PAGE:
A Father’s Day to remember


Timothy Harder

On Father’s Day, June 15, 1986, my 13 year old brother Timothy died as a result of drowning. Timmy suffered from epilepsy probably due to a brain injury at birth. It is believed he had a seizure while swimming, which contributed to his death.

If Timmy was still alive today, he would be 44 years old. So as we approach Father’s Day, I can’t help but wonder if he would have ever married and/or been a father.

Recently my parents gave me a box of old pictures and letters, and in this box was a booklet of reflections, poems, and memories written during the week following Tim’s death. I especially treasured looking through the letters my mom wrote to me in the days after Tim’s death, making careful and detailed observations about how I was processing death at such a young age (I was seven). But it was my dad’s piece called “The Boulder” that was especially meaningful to read.

Here it is below as well as some updated comments from my dad.


The Boulder

The boulder is huge, beyond the scope of human eyes. It fills its corner of the universe. It appears to have no crack or crevice. Perfection demands that it have no fault or seam; no root or drip permitted to penetrate its surface or threaten its core.

The boulder has its own reason for being and logic of movement. Its origins are unknown and its ways beyond knowing.

In closer view, the boulder’s cracks and crevices are revealed; its surface is scarred and pocked. And living things of all kinds find refuge in its imperfection. There are large crevices teeming with life. There are small crevices with weak and sick creatures huddled against one another for warmth and comfort. Life has taken root on the boulder and penetrates beneath its surface.

And then the boulder groans and shifts. Cracks and crevices are filled and life is crushed. Water and rock rush in to sever the tender tether of life. Bones are crushed and lungs without gills are filled with death. There is no warning, no protection. Big crevices and small, comfortable and sparse are sealed up in a moment, forever.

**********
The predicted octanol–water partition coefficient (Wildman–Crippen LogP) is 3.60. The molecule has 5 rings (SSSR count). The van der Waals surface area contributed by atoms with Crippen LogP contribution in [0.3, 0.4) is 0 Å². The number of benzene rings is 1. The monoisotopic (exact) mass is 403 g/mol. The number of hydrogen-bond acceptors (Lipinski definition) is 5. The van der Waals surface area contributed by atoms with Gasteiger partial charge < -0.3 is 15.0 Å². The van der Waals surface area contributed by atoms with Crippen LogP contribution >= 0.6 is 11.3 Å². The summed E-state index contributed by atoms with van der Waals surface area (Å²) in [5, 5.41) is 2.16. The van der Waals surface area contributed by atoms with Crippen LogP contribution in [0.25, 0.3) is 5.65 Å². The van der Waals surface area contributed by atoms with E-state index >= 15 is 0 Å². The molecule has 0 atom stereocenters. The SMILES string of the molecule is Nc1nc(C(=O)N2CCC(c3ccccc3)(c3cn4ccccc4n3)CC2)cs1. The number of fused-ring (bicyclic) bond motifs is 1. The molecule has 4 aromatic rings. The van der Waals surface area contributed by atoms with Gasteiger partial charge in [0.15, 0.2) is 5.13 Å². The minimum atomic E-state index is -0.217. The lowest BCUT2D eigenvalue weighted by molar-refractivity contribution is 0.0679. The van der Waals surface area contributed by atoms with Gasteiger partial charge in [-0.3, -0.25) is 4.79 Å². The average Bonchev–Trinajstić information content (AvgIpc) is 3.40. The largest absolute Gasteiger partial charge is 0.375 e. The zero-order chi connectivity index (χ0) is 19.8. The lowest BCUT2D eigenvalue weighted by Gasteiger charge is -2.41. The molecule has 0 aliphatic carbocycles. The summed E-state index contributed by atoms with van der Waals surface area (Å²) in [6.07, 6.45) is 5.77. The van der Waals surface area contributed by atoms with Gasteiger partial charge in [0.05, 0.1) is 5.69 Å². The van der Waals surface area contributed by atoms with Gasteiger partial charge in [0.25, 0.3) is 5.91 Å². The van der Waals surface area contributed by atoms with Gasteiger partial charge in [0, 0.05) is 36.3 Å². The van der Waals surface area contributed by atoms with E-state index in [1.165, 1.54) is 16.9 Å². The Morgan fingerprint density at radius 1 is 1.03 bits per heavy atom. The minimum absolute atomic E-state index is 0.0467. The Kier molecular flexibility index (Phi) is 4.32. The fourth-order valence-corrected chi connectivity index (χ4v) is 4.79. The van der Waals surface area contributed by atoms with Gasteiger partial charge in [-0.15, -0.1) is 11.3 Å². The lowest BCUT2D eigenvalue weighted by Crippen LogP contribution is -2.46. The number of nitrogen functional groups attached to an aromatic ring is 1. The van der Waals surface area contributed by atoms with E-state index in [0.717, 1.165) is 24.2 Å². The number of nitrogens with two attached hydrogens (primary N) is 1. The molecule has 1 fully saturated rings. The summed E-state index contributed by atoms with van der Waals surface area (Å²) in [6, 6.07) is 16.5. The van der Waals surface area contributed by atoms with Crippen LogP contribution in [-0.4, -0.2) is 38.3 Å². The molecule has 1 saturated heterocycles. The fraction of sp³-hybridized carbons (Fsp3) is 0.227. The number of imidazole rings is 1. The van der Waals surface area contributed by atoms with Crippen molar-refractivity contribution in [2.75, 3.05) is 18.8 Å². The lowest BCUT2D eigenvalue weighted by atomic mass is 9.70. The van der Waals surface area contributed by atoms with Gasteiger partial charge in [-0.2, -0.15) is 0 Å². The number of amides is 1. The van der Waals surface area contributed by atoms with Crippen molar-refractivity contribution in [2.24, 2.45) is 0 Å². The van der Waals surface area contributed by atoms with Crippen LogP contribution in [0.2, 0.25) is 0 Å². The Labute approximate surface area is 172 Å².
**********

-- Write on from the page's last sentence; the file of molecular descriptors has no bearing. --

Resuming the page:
At the same time, new crevices are created; old ones improved. New timbers are erected; debris removed. Survivors seek to discover the rhythm of the boulder’s deadly dance and look for new secrets unlocked by its latest rumble. They bury their dead. Some rage, others bow; neither will alter the boulder’s relentless course.

Why does the boulder tolerate life it so carelessly and continuously crushes? Where did the creatures come from? Why do they keep their restless vigil for such a host? Is there purpose and understanding? Is the only purpose of one life to reach the next? Is there no protection to be found?

The questions go unanswered. Still, there is an unseen but not unknown solace. The creatures mourn and they comfort each other. They turn again to the task of enriching their surviving. They bend to the higher will of their existence. they follow an order that yields life and destroys it. And the boulder, too, groans and weeps for its victims. Its tears nurtures new life.

So life on the boulder goes on. The boulder will dance again and more living things will perish. Water still flows. Each dance creates new crevices and enlarges others and the roots of life penetrate ever deeper into the skin of the boulder.

And now, 31 years later, here are some additional comments from my dad: